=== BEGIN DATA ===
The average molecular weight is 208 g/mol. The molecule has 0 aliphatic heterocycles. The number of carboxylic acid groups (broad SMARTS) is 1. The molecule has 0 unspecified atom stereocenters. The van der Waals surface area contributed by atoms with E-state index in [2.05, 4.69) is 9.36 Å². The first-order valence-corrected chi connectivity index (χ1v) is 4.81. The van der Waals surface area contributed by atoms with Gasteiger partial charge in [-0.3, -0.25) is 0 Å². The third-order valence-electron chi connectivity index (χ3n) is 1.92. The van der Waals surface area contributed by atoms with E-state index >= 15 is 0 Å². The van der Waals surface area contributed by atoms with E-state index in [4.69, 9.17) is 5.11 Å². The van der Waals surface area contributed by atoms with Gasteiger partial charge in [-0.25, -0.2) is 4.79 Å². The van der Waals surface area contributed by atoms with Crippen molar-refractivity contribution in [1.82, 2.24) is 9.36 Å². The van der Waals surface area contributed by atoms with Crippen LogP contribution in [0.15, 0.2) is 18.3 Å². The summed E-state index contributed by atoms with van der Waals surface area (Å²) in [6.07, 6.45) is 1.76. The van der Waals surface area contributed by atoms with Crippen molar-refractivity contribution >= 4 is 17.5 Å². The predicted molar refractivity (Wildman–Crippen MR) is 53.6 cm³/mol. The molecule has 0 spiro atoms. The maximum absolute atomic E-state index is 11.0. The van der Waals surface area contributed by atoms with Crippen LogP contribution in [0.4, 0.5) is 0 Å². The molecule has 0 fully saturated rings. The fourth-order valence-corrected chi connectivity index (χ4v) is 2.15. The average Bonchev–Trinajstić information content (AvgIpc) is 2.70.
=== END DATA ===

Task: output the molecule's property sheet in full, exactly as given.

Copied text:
The average molecular weight is 208 g/mol. The molecule has 0 aliphatic heterocycles. The number of carboxylic acid groups (broad SMARTS) is 1. The molecule has 0 unspecified atom stereocenters. The van der Waals surface area contributed by atoms with E-state index in [2.05, 4.69) is 9.36 Å². The first-order valence-corrected chi connectivity index (χ1v) is 4.81. The van der Waals surface area contributed by atoms with Gasteiger partial charge in [-0.3, -0.25) is 0 Å². The third-order valence-electron chi connectivity index (χ3n) is 1.92. The van der Waals surface area contributed by atoms with E-state index >= 15 is 0 Å². The van der Waals surface area contributed by atoms with E-state index in [4.69, 9.17) is 5.11 Å². The van der Waals surface area contributed by atoms with Gasteiger partial charge in [-0.25, -0.2) is 4.79 Å². The van der Waals surface area contributed by atoms with Crippen molar-refractivity contribution in [1.82, 2.24) is 9.36 Å². The van der Waals surface area contributed by atoms with Crippen LogP contribution in [0.15, 0.2) is 18.3 Å². The summed E-state index contributed by atoms with van der Waals surface area (Å²) in [6.07, 6.45) is 1.76. The van der Waals surface area contributed by atoms with Crippen molar-refractivity contribution >= 4 is 17.5 Å². The predicted molar refractivity (Wildman–Crippen MR) is 53.6 cm³/mol. The molecule has 0 spiro atoms. The maximum absolute atomic E-state index is 11.0. The van der Waals surface area contributed by atoms with Crippen LogP contribution in [0.4, 0.5) is 0 Å². The molecule has 0 fully saturated rings. The fourth-order valence-corrected chi connectivity index (χ4v) is 2.15. The average Bonchev–Trinajstić information content (AvgIpc) is 2.70.